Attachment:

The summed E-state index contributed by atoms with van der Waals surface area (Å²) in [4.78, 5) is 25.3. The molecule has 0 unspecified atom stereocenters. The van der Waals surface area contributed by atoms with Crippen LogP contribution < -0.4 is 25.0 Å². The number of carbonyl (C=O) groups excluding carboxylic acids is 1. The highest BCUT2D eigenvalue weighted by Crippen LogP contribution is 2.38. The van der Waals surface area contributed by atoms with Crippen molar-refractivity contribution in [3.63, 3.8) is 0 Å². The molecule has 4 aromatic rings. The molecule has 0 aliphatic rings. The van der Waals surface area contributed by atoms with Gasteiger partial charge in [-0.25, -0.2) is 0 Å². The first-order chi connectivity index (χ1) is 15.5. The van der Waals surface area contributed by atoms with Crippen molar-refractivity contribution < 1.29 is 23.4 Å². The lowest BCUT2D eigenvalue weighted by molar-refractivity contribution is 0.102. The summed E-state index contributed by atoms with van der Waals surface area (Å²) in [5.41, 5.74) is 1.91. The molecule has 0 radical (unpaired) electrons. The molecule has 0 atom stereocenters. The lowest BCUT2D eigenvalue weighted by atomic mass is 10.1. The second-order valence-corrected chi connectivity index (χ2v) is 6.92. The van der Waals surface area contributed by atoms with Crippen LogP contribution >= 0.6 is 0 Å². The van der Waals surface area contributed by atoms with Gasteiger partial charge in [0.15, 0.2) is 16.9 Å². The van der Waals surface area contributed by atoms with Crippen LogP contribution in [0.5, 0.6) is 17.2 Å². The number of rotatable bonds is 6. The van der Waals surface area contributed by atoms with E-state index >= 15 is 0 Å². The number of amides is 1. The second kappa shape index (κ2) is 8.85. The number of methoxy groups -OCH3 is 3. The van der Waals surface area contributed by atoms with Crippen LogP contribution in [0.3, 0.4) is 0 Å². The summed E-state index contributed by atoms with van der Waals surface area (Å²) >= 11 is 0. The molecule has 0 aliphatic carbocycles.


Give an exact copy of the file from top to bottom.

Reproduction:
The summed E-state index contributed by atoms with van der Waals surface area (Å²) in [4.78, 5) is 25.3. The molecule has 0 unspecified atom stereocenters. The van der Waals surface area contributed by atoms with Crippen LogP contribution < -0.4 is 25.0 Å². The number of carbonyl (C=O) groups excluding carboxylic acids is 1. The highest BCUT2D eigenvalue weighted by Crippen LogP contribution is 2.38. The van der Waals surface area contributed by atoms with Crippen molar-refractivity contribution in [3.63, 3.8) is 0 Å². The molecule has 4 aromatic rings. The molecule has 0 aliphatic rings. The van der Waals surface area contributed by atoms with Gasteiger partial charge in [-0.25, -0.2) is 0 Å². The first-order chi connectivity index (χ1) is 15.5. The van der Waals surface area contributed by atoms with Crippen molar-refractivity contribution < 1.29 is 23.4 Å². The lowest BCUT2D eigenvalue weighted by molar-refractivity contribution is 0.102. The summed E-state index contributed by atoms with van der Waals surface area (Å²) in [5.41, 5.74) is 1.91. The molecule has 0 radical (unpaired) electrons. The molecule has 0 atom stereocenters. The lowest BCUT2D eigenvalue weighted by atomic mass is 10.1. The second-order valence-corrected chi connectivity index (χ2v) is 6.92. The van der Waals surface area contributed by atoms with Crippen LogP contribution >= 0.6 is 0 Å². The van der Waals surface area contributed by atoms with Gasteiger partial charge in [0.15, 0.2) is 16.9 Å². The van der Waals surface area contributed by atoms with Crippen LogP contribution in [0.5, 0.6) is 17.2 Å². The number of rotatable bonds is 6. The van der Waals surface area contributed by atoms with E-state index >= 15 is 0 Å². The number of amides is 1. The second kappa shape index (κ2) is 8.85. The number of methoxy groups -OCH3 is 3. The van der Waals surface area contributed by atoms with Crippen LogP contribution in [0.3, 0.4) is 0 Å². The summed E-state index contributed by atoms with van der Waals surface area (Å²) >= 11 is 0. The molecule has 0 aliphatic carbocycles.